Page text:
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A woman is murdered in Oxford. Her body is discovered by two men, Arthur Seldom (John Hurt), a prestigious professor of logic, and Martin (Elijah Wood), a young graduate student who has just arrived at the university hoping to study with Seldom. It quickly becomes clear that this is the fi rst in a series of murders, all of which are announced by the murderer with strange mathematical symbols. Professor and student join forces to try and crack the code, and thus begins an elaborate puzzle, in which nothing is as it seems and the truth is elusive.
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At Oxford University the bonding of two men, the young graduate student from Arizona, Martin (Wood)and the embittered mathematics professor Arthur Seldom (Hurt) begins in a large class room where Seldom is lecturing. Martin from the audience challenges the professor's belief in the Ludwig Wittgenstein theory that there is no real truth. Fate seems to play a large part in this beautiful film, throwing the two men together-the young student and the elderly professor- in a series of circumstances that swallow them up for perhaps they are on the trail of a serial killer. The ending of this intellectual thriller after a series of red herrings is a surprise if not a shock.
"The Oxford Murders" is a very erudite film. Because the dialog moves swiftly and there is mention of so many obscure philosophers and theologians, bringing up the captions helps the viewer grasp the situation. Cryptic symbols and a series of natural looking deaths drive the plot and the viewer has to play close attention.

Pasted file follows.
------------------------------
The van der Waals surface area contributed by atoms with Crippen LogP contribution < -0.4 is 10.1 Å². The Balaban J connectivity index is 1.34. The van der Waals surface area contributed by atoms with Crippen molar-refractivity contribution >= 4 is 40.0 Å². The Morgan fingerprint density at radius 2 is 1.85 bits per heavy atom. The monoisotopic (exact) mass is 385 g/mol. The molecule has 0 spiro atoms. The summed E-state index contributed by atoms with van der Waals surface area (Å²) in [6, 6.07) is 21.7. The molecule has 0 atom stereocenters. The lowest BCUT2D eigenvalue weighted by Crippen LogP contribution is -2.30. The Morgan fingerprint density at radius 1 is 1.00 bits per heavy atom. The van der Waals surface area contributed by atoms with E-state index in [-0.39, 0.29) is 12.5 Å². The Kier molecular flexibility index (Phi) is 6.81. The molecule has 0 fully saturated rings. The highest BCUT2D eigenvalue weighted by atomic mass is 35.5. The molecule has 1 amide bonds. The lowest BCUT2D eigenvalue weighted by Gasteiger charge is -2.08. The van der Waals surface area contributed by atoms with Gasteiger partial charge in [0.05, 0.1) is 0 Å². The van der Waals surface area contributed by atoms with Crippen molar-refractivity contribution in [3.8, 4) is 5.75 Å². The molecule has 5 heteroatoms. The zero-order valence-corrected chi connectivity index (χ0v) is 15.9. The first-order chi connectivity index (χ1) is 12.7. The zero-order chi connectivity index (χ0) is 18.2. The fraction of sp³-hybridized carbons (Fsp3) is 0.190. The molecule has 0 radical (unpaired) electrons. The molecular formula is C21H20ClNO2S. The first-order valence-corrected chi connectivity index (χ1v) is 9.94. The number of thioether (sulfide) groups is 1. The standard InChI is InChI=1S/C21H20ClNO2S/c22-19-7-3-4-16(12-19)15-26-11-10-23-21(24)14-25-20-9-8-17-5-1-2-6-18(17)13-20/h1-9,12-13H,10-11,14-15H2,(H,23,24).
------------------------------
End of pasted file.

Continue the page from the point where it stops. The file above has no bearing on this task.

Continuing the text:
I found that looking up the "butterfly effect" helped me to better understand and appreciate the ending: a butterfly flapping its wings somewhere can initiate huge changes in conditions somewhere else, even on the other side of the world.
The editing was choppy and the directing was heavy handing, and the script was stilted and often obtuse. The original premise was very good and the a good mystery at its core....but they blew it. Don't waste your time - there are much better time-sinks out there
Those who went for the sex will hate it for the the intellectual pretentiousness as will those who went to see a movie with some depth.
The other actors are also uniformly very good, each eccentrically interacting to create the querky academic atmosphere at a high level research university, of which Oxford is the quintessential prototype. My only complaint is that Dame Maggie Smith does not appear in it.
This is one of my favorite movies of all time.
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If I could give it zero stars, I would.